The hugely controversial transgender bathroom bill in North Carolina is to be repealed after Republicans and Democrats reached a last-minute agreement.
The legislation, House Bill 2, would block local governments from allowing transgender people to use bathroom facilities of their own choice.
The news of the repeal was announced on Wednesday night (March 29) by governor Roy Cooper, state senate president Phil Berger and state house speaker Tim Moore, according to The Hill.
However, local governments and state colleges and universities will still not be allowed to regulate access to multiple-occupancy facilities.
Cooper said: "It's not a perfect deal, but it repeals House Bill 2 and begins to repair our reputation."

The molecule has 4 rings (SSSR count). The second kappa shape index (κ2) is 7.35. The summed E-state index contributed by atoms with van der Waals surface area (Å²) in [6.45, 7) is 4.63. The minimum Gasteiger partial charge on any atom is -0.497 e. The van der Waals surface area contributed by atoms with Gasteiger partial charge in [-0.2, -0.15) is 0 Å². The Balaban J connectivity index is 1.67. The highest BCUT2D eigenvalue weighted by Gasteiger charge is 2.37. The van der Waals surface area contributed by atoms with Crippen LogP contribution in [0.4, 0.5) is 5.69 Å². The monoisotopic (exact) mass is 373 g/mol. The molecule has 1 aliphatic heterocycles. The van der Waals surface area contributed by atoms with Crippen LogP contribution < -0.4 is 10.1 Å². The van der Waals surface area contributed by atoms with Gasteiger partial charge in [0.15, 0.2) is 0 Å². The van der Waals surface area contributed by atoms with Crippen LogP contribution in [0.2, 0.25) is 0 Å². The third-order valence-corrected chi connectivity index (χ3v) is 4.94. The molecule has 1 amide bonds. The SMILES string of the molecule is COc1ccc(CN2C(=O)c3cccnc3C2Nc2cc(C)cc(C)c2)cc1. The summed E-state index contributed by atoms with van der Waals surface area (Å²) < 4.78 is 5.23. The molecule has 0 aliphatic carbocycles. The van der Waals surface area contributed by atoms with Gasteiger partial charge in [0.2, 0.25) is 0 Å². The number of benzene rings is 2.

But pro-gay rights organisation The Human Rights Campaign has said: "This proposal is a train wreck that would double down on anti-LGBTQ discrimination.
"North Carolinians want a clean repeal of HB2, and we urge our allies not to sell us out."
The original House Bill 2 was passed last year and due to businesses moving out of the state in protest, the Associated Press estimated that the bill would cost the state more than $3.7 (£2.96) billion in lost revenue over the coming decade.